Instead of putting a classic, predictable femme fatale in peril, Nightmare Alley explores the neo-noir psychological thriller genre from a different perspective; Stan is continuously characterized by the women he becomes associated with, and eventually dominated by, throughout the story. Cooper embodies his character’s universal need to be loved and accepted by the women in his life, from Zeena to Molly and particularly Lilith.
While Stan’s accepted, albeit somewhat reluctantly at first, by the carnival’s community, Cooper intuitively translates del Toro and Morgan’s powerful theme that his character ultimately rebuffs his fellow carnies’ support. Stan instead thrives on the increasingly terrifying and threatening situations he becomes entangled as he tries to move up in society; he desperately yearns for Lilith’s full approval, no matter how much she shows her subtle and overt criticisms of him, making him the ultimate homme fatale.
Cooper’s powerful infusion and blending of charisma and vulnerability as he pursues his ambitions is set against the movie’s mesmerizing, immersive and distinctive production design, which was created by Tamara Deverell. She created visually stunning sets that helped create authentic atmospheres for each scene.
The production designer anchored each set in intensive research. As a result, she built stunning vintage amusement rides, including an authentic Ferris wheel, a functioning merry go-round and a heaven-and-hell-themed funhouse, which metaphorically emphasize the continuous rise and fall of Stan’s fortune.
Once Stan and Molly leave the carnival to move to Chicago, Deverell designed a swanky, lavish nightclub and apartment filled with a sleek Art Deco aesthetic, which further sets Nightmare Alley in visceral realism. The club and apartment where Stan and Molly live represent the pinnacle of his success before his life begins to deconstruct around him again.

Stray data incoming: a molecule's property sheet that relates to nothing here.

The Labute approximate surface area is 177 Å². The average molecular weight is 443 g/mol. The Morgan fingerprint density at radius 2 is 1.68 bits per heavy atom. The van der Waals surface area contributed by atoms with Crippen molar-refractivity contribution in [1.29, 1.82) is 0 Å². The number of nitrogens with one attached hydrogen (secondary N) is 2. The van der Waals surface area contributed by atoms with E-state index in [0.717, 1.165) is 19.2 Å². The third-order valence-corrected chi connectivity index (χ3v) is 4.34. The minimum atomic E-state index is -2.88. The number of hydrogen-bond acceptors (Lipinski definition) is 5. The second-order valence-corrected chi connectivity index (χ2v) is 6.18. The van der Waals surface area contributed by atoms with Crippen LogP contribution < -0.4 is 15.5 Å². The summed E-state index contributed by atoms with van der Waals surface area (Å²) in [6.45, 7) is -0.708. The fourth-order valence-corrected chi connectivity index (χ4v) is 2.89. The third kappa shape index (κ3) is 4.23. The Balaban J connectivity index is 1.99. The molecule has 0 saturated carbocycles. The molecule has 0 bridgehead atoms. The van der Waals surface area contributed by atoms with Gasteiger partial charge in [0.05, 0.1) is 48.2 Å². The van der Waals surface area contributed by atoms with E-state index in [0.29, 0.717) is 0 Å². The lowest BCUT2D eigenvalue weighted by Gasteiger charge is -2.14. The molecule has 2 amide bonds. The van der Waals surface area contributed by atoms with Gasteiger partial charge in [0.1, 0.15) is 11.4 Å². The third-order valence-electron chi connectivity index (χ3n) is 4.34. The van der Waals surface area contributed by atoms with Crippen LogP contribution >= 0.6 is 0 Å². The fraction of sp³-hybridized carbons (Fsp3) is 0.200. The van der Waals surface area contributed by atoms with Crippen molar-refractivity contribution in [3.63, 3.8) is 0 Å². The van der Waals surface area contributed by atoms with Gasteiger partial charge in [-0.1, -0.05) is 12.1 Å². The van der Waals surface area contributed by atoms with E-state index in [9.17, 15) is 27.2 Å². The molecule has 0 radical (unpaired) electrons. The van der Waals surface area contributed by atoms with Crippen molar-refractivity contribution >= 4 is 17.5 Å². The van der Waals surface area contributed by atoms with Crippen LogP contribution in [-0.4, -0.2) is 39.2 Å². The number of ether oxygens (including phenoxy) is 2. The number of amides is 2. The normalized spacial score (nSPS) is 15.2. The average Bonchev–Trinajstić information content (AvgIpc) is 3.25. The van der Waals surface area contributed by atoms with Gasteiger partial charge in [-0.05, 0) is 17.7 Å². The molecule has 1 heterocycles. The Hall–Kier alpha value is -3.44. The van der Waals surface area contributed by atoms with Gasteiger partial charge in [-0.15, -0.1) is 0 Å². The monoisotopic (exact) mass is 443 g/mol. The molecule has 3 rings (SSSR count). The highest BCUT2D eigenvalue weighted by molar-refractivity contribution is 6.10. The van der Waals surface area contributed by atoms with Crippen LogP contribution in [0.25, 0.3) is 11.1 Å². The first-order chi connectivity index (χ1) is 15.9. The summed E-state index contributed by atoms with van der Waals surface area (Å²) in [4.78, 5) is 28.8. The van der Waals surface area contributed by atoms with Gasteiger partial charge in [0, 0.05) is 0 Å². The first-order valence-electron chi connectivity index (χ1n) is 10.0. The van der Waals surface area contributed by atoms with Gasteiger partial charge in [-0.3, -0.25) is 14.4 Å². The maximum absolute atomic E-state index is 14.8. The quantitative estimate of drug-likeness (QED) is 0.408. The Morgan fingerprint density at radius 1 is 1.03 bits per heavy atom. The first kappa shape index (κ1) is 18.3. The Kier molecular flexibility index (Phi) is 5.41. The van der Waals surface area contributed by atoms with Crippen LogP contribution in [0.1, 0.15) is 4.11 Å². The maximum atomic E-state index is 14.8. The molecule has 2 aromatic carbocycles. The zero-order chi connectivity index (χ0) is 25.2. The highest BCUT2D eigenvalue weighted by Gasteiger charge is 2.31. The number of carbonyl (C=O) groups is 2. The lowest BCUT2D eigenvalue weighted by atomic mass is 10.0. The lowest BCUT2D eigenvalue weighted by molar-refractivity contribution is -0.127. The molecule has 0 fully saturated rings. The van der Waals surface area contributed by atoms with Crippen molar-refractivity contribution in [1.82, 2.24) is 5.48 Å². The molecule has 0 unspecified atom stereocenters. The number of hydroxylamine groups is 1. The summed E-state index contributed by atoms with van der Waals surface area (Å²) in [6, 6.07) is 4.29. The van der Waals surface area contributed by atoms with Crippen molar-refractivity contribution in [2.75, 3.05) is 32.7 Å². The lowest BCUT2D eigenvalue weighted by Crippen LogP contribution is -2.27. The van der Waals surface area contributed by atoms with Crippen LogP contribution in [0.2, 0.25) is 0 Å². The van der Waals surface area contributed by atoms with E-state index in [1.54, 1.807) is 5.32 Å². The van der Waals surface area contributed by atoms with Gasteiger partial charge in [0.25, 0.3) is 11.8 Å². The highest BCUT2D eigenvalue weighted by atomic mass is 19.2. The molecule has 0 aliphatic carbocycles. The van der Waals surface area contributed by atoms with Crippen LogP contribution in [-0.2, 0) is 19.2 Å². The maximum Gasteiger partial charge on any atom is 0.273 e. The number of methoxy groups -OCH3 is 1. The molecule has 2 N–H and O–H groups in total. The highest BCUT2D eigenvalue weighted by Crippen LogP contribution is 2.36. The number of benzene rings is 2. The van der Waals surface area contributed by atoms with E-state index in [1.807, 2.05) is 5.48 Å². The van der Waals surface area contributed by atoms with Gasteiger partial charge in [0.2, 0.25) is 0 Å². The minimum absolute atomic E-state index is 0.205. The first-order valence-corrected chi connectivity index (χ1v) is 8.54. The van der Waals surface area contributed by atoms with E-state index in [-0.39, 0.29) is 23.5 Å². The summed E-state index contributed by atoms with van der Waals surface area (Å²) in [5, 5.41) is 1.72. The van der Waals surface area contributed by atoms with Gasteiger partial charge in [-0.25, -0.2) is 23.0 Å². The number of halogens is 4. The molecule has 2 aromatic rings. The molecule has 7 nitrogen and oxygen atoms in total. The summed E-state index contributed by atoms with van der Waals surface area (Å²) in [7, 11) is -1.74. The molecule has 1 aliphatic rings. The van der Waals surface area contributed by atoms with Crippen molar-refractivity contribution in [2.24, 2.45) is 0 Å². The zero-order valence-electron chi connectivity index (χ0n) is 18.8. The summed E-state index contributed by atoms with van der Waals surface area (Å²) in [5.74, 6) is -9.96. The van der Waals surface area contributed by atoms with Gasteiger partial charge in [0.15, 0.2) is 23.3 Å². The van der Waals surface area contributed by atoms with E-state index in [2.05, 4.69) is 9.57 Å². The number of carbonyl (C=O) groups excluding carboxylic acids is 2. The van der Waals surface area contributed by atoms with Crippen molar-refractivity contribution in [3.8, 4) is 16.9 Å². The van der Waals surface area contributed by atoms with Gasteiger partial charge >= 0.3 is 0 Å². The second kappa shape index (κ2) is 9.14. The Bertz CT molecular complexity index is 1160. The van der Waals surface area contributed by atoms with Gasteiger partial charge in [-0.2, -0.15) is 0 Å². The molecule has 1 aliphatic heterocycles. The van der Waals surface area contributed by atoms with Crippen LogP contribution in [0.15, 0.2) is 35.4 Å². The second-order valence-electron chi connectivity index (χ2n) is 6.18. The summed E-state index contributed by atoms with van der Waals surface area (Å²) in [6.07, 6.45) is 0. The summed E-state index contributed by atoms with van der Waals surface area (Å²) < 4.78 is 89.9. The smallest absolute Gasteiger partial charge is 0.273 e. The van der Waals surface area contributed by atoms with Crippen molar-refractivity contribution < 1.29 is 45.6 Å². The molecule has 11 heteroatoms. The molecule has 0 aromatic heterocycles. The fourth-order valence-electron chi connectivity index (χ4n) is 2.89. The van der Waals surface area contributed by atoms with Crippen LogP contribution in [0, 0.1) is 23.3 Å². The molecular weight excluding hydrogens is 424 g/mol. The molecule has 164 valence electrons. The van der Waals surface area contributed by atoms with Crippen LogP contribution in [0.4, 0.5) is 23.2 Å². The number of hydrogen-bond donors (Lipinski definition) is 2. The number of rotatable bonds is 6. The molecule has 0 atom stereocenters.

The overall look of the film was also meticulously created to reflect Stan’s troubles through the cinematography of Dan Laustsen, who previously worked with del Toro on the Academy Award-winning The Shape of Water. The duo rightfully choose to shoot Nightmare Alley in dark colors that are showcased in light that moves from dim and naturalistic to increasingly bright and harsh, in an effort to highlight the vivid symbolism of Stan being pulled too deep into his own harmful schemes. The director of photography also created a sense of dread over the tumultuous situations Stan finds himself in through continuous wide shots that linger on both his subtle and overt emotional and physical altercations.
Nightmare Alley‘s visceral realistic elements make it an instant neo-noir psychological thriller classic that won’t soon be forgotten. While set almost 80 years ago, Cooper’s enthralling portrayal of the ultimate homme fatale who seeks validation from the women in his life, as well as the visually stunning production design by Deverell and cinematography from Laustsen that represents Stan’s continued pursuit of fame and fortune, makes del Toro’s latest genre movie a contemporary masterpiece.
Searchlight Pictures is releasing Nightmare Alley in theaters today, Friday, December 17.
Here’s the trailer of the film.